Subcontracting work that you aren’t equipped to handle internally is a great way to access specialist skills as and when needed. It’s also a good alternative to employing a new member of staff, which is something that smaller practices may be less inclined to do in the wake of Covid-19.
‘You can supplement your team with a subcontractor when a larger project comes along rather than burden your overheads with a full-time employee,’ says Chris Biggs, managing director of accounting and advisory firm Theta Financial Reporting. However, he adds that using subcontractors brings about significant and unique risks that need to be closely managed.
Vetting is essential
Biggs points out that unless you are just referring your client to another professional (and the client performs the vetting, confirms their capability and suitability, and engages them separately), then they are part of your team and carry your brand.
‘I therefore highly recommend only using subcontractors whom you personally know or are recommended to you by someone you absolutely trust,’ he says. ‘Apart from the client-delivery aspect and ensuring quality, your firm’s brand and reputation is at risk, and this has to be protected at all costs. I’d rather turn down work than take any reputational risk.’
But taking someone else’s word for it isn’t enough; you still need to screen them properly. ‘Taking on a subcontractor requires the same due diligence as taking on a new employee, so check them out, ask around and take up references,’ says Della Hudson, practice owner and author of The Numbers Business: how to grow a successful cloud accountancy practice.
Hudson adds that if the subcontractor is a member of a professional institute, they are bound by the rules of that institute’s professional ethics, which should give you some further reassurance.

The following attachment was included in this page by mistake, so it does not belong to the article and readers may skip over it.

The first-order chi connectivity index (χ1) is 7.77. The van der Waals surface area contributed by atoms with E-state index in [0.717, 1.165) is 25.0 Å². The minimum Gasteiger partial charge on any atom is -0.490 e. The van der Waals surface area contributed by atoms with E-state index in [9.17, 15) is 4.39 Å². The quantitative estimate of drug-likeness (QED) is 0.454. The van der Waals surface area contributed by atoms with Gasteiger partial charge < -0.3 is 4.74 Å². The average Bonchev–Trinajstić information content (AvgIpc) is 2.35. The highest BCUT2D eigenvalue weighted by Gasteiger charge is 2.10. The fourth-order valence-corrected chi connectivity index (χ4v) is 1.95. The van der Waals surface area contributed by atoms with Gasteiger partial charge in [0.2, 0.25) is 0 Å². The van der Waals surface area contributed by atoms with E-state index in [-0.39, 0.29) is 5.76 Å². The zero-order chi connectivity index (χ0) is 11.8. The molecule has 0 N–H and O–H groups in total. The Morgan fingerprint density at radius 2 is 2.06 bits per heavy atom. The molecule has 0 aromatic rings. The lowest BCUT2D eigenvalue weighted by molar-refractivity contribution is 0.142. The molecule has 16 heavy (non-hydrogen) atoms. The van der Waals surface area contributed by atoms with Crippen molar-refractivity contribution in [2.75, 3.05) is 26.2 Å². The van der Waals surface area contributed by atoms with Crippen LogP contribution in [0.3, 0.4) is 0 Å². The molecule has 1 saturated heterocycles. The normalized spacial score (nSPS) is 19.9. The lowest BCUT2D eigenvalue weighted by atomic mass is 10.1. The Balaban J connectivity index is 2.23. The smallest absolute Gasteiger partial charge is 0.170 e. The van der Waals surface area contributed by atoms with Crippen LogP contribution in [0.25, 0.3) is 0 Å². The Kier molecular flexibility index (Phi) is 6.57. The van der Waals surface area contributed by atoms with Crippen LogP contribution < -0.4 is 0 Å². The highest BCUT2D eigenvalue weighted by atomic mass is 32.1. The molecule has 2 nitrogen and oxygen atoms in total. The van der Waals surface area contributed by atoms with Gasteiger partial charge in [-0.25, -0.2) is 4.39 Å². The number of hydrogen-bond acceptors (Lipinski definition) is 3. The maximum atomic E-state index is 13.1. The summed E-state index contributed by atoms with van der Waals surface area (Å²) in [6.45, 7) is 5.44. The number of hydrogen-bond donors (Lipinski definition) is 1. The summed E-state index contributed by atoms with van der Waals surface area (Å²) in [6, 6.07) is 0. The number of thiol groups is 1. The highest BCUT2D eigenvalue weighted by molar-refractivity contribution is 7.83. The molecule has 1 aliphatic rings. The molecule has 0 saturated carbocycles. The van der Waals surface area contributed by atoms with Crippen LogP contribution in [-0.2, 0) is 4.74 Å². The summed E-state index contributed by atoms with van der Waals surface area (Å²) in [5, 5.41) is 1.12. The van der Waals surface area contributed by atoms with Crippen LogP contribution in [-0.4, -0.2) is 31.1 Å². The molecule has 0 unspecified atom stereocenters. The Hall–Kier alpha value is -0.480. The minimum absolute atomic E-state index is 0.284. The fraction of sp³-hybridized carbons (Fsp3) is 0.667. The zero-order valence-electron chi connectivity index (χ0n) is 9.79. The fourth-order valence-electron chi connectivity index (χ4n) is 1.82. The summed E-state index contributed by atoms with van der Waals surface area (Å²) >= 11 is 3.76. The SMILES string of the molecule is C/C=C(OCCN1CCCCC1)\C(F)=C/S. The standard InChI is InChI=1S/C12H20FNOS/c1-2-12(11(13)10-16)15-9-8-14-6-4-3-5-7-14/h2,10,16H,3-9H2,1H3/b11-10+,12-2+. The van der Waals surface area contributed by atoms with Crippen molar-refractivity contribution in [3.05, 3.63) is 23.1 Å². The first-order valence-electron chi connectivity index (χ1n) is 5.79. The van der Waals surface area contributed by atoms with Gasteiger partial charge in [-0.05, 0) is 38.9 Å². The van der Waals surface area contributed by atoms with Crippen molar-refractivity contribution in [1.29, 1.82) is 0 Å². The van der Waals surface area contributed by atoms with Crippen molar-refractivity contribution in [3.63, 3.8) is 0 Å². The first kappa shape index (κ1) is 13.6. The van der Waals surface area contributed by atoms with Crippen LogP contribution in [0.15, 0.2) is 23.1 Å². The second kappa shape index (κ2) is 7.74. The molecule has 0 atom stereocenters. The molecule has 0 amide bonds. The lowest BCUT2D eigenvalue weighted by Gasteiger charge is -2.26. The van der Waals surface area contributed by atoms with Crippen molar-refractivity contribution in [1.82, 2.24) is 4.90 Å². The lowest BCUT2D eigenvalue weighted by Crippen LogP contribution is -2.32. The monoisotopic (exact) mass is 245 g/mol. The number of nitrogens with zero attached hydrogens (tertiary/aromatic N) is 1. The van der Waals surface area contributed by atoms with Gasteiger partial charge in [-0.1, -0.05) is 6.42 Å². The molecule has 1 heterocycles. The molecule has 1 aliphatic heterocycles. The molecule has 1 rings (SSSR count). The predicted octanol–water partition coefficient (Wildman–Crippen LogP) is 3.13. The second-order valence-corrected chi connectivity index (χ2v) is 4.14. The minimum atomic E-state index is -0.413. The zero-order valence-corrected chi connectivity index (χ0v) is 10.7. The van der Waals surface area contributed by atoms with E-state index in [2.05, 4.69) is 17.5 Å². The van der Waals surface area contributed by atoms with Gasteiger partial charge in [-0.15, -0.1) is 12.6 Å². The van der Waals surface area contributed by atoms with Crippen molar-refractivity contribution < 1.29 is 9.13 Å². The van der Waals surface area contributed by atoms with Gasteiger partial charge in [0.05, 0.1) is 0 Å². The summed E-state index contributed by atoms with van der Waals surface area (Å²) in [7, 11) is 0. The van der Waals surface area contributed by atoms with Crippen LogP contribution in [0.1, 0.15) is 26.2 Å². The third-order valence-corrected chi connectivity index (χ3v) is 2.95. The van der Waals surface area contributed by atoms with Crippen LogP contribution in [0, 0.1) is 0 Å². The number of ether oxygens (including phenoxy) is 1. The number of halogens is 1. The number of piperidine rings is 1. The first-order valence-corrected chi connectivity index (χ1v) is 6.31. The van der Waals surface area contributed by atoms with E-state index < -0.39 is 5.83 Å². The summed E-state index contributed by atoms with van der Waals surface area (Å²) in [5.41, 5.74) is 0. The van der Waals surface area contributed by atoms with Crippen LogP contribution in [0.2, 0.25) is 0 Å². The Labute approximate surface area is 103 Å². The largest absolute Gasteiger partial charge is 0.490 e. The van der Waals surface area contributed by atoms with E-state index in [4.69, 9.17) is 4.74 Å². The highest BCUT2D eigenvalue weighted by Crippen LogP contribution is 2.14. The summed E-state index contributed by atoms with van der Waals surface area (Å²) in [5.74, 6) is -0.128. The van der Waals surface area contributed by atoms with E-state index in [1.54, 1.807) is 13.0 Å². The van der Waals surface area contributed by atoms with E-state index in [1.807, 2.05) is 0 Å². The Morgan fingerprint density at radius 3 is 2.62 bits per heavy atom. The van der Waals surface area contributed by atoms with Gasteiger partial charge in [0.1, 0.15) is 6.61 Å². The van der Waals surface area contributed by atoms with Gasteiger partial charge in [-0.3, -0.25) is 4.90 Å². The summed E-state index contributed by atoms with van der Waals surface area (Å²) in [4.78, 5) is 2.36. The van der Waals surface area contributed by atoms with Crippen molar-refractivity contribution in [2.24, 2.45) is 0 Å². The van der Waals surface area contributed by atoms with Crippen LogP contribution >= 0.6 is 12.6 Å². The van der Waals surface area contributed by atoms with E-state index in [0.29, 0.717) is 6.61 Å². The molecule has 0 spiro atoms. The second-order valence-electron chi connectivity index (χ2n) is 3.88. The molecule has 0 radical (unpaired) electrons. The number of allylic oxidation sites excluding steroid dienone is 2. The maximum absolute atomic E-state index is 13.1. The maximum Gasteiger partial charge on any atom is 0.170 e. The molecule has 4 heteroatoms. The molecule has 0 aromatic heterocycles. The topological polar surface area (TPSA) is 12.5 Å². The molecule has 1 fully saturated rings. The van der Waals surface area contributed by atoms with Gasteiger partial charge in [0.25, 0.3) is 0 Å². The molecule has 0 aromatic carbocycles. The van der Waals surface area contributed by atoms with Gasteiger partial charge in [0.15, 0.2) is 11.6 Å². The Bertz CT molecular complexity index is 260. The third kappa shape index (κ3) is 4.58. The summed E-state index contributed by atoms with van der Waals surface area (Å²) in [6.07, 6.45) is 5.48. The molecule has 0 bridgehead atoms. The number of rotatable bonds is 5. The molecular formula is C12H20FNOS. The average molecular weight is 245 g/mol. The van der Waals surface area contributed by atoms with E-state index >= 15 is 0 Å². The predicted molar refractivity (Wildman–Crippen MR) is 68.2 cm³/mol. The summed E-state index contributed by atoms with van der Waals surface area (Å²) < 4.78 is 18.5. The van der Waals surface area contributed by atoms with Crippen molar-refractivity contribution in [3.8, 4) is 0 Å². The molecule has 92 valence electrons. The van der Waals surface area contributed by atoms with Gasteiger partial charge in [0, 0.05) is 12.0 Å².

‘You should also make it an explicit requirement in the engagement letter that they have the necessary experience, professional qualifications and valid licences to perform the role,’ says Biggs.
He also emphasises that an engagement letter with a subcontractor is a must. This should cover all the usual areas: roles and responsibilities of both parties, requirement for appropriate professional indemnity insurance, duty of care, data protection and GDPR, ownership of intellectual property, non-solicitation of clients, confidentiality, non-disclosure and anti-money laundering.
Research the risks
Money laundering is actually one of the biggest risks when using subcontractors, says Mark Halstead, partner at financial risk and business intelligence firm Red Flag Alert. ‘Accountants are liable for any mistakes or malpractice of subcontractors in terms of money laundering,’ he says.
To manage this risk, Halstead recommends that practitioners focus on three key areas. ‘Firstly, check whether the subcontractor has been trained in anti-money laundering and that they know how to complete a suspicious activity report.
‘Secondly, consider their financial health to make sure everything’s above board. You can do this by using independent software like Red Flag Alert and by looking at the subcontractor’s books and past work. If they’re unwilling to share such information and are not open to such checks, you should steer clear.’
Thirdly, Halstead says, look at any connections the subcontractor may have to the work you are asking them to undertake. ‘Ask them to declare any personal connection or conflict of interest,’ he says. Also, ask them to review and agree to your practice’s anti-bribery policy. You should do some research on social media, too, to double-check any declarations they make.’
Put it in writing
To avoid disputes further down the line, agree fees and payment terms in advance. ‘Like many expert suppliers, we are happy to have an initial phone call free of charge,’ says Ben Harwood, head of asset recovery at surveyors and property consultants Naismiths, who works with accountants and insolvency practitioners acting for companies in the construction sector.
‘This offers both sides a chance to understand what work will be involved and how it’s to be invoiced for – whether as a project fee or on an hourly rate basis.’
Client comes first
Harwood points out that the accountant and the subcontractor must share the same goal: helping the client.
‘In my experience, that goal is most achievable when we’re called in early, before the problems have become insurmountable, and when the accountants are transparent and willing to work collaboratively and pragmatically with us,’ he says.
Finally, how do you ensure that the subcontractor carries out the work as agreed and to a suitable standard?
‘The subcontractors are, in effect, part of your team and so need to be supervised as such,’ Biggs says.
Hudson adds: ‘You may not need to supervise all their work, but you should certainly check all their outputs as the responsibility, and the practising certificate, is in your name. You can relax this as you work with them more, just as you would with an employee, but the buck still stops with you.’